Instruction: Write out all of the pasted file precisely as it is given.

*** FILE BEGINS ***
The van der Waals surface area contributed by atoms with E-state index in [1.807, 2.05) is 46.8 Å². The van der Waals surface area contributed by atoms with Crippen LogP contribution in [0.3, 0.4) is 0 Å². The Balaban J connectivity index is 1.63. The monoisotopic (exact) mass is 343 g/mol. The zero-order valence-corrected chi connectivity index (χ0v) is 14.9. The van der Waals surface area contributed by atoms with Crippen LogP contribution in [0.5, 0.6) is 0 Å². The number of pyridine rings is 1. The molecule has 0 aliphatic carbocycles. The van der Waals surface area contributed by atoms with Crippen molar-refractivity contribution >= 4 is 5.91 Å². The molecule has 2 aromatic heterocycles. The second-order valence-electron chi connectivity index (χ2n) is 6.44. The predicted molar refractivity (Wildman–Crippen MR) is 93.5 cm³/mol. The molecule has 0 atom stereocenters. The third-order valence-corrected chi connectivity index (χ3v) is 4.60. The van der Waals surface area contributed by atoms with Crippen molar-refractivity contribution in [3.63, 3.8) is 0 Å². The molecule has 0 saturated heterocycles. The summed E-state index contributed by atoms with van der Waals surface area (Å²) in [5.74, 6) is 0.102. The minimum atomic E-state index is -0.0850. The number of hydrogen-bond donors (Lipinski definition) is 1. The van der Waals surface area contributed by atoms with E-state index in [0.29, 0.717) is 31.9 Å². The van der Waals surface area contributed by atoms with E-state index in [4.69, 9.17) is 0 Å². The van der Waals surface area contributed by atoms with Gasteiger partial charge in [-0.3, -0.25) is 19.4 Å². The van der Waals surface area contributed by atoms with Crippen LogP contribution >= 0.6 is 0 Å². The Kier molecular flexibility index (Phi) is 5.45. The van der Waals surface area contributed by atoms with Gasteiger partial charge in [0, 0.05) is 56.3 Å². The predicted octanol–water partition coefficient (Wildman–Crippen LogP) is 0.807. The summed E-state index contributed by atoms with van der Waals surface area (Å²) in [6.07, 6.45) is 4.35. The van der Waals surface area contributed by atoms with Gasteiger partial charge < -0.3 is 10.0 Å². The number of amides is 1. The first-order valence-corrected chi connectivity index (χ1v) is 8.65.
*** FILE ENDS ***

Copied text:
The van der Waals surface area contributed by atoms with E-state index in [1.807, 2.05) is 46.8 Å². The van der Waals surface area contributed by atoms with Crippen LogP contribution in [0.3, 0.4) is 0 Å². The Balaban J connectivity index is 1.63. The monoisotopic (exact) mass is 343 g/mol. The zero-order valence-corrected chi connectivity index (χ0v) is 14.9. The van der Waals surface area contributed by atoms with Crippen LogP contribution in [0.5, 0.6) is 0 Å². The number of pyridine rings is 1. The molecule has 0 aliphatic carbocycles. The van der Waals surface area contributed by atoms with Crippen molar-refractivity contribution >= 4 is 5.91 Å². The molecule has 2 aromatic heterocycles. The second-order valence-electron chi connectivity index (χ2n) is 6.44. The predicted molar refractivity (Wildman–Crippen MR) is 93.5 cm³/mol. The molecule has 0 atom stereocenters. The third-order valence-corrected chi connectivity index (χ3v) is 4.60. The van der Waals surface area contributed by atoms with Crippen molar-refractivity contribution in [3.63, 3.8) is 0 Å². The molecule has 0 saturated heterocycles. The summed E-state index contributed by atoms with van der Waals surface area (Å²) in [5.74, 6) is 0.102. The minimum atomic E-state index is -0.0850. The number of hydrogen-bond donors (Lipinski definition) is 1. The van der Waals surface area contributed by atoms with E-state index in [0.29, 0.717) is 31.9 Å². The van der Waals surface area contributed by atoms with E-state index in [4.69, 9.17) is 0 Å². The van der Waals surface area contributed by atoms with Gasteiger partial charge in [-0.3, -0.25) is 19.4 Å². The van der Waals surface area contributed by atoms with Crippen LogP contribution >= 0.6 is 0 Å². The Kier molecular flexibility index (Phi) is 5.45. The van der Waals surface area contributed by atoms with Gasteiger partial charge in [0, 0.05) is 56.3 Å². The predicted octanol–water partition coefficient (Wildman–Crippen LogP) is 0.807. The summed E-state index contributed by atoms with van der Waals surface area (Å²) in [6.07, 6.45) is 4.35. The van der Waals surface area contributed by atoms with Gasteiger partial charge < -0.3 is 10.0 Å². The number of amides is 1. The first-order valence-corrected chi connectivity index (χ1v) is 8.65.